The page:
Frequently Asked Questions
General Information on Wait Times
Supply issues that can contribute to wait times include: a lack of doctors, nurses and technicians; a lack of operating room time; a lack of non-medical services to support patients following surgical care (e.g., support for the patient to be cared for in their home); and a lack of alternative services that would be more appropriate for the patient (e.g., housing and social supports or providing care closer to patients to prevent inappropriate emergency department visits).
Most of the wait times measured in Canada and elsewhere have focused on the wait for surgery; that is, the wait from when a patient and their physician decide treatment is necessary to the start of treatment. However, there can also be waits to see a family physician, waits for diagnostic testing, as well as a wait for a specialist consultation once referred. Adding up all of these points of waiting can lead to a long wait for the patient and that is why wait-time strategies are required across the patient’s journey.
In order to improve the health of the population, improve the patient’s health care experience and to increase the value for money spent on our health care system, we believe that the system needs to be transformed.
Patients, physicians and all health care providers need to work together in the decision-making process. This would lead to better health public policy decisions.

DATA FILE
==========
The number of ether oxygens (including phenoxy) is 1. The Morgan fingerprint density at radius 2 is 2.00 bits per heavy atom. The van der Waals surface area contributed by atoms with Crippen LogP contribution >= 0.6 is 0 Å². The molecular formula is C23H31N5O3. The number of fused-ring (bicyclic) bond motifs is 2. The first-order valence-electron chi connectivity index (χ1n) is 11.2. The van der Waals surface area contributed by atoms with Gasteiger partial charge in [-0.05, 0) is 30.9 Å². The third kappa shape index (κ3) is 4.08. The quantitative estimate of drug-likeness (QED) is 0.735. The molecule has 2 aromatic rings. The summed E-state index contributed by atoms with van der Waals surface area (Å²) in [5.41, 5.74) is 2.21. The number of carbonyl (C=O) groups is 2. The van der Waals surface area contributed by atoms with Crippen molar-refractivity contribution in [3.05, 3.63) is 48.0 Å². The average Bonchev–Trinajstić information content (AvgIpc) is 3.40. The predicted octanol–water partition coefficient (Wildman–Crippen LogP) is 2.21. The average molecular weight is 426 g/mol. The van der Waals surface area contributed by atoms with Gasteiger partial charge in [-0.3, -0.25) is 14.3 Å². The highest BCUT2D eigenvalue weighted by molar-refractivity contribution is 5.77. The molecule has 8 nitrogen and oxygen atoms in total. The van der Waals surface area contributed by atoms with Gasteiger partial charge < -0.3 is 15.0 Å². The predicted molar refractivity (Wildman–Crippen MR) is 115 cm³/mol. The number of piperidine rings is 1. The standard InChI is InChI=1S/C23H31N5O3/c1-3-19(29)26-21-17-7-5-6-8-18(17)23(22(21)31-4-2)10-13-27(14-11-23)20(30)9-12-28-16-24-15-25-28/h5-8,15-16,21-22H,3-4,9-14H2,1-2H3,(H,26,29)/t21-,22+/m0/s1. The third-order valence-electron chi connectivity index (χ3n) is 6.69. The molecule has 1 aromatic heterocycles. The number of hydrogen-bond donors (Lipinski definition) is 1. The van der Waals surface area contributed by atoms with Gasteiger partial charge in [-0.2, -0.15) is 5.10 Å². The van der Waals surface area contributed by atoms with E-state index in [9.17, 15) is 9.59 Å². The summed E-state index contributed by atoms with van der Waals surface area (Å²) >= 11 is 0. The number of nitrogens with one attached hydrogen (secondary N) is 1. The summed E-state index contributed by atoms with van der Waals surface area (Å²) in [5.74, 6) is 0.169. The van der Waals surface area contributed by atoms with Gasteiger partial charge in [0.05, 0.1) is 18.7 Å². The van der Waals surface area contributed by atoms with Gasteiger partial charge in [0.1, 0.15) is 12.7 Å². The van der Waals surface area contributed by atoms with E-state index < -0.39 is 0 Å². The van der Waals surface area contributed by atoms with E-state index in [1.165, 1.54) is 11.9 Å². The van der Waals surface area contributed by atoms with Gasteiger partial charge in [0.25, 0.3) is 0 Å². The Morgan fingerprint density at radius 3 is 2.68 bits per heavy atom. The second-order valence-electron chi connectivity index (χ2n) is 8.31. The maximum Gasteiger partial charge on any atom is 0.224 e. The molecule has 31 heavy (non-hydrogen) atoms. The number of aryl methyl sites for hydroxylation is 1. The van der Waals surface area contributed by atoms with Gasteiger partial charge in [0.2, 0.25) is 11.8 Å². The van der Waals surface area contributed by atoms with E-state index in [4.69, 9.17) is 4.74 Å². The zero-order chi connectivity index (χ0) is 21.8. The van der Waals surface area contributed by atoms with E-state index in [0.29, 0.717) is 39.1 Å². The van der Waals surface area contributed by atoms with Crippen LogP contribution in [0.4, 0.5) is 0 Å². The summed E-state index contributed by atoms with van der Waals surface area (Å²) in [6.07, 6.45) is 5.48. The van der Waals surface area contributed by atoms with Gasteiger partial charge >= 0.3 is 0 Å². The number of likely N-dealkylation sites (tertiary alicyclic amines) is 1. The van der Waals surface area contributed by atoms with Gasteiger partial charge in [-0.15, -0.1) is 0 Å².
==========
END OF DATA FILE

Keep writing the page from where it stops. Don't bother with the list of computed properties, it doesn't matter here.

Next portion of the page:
ALC patients have an impact on access to acute care beds, which are in short supply and are required for patients admitted through the emergency department or operating room. On average, one ALC patient in the emergency department denies access to four non-ALC patients per hour. Scheduled surgeries are also affected by high rates of alternate-levels-of-care stays—a lack of available beds for postoperative patients may result in many last-minute cancellations of scheduled surgeries, adding to even longer wait times for patients.
In 2008-2009, ALC patients accounted for more than 92,000 hospitalizations (approximately 5% of all hospitalizations) and over 2.4 million hospital days in Canada in 2008-2009. The cost of caring for these patients in a hospital is much more expensive than in a more appropriate setting (e.g., in the home with proper supports, or in a residential facility).
Wait Time Benchmarks
Wait Time Alliance Report Cards
- A treatment that has the highest volume and or greatest return on investment.
- A treatment whose wait time could be significantly reduced with a simple and direct capacity increase of some piece of technology or personnel.
All benchmarks developed by the Wait Time Alliance can be viewed here.
A+: 90-100% of population treated within benchmark
A: 80-89% of population treated within benchmark
B: 70-79% of population treated within benchmark
C:60-69% of population treated within benchmark
D: 50-59% of population treated within benchmark
F: Less than 50% of population treated within benchmark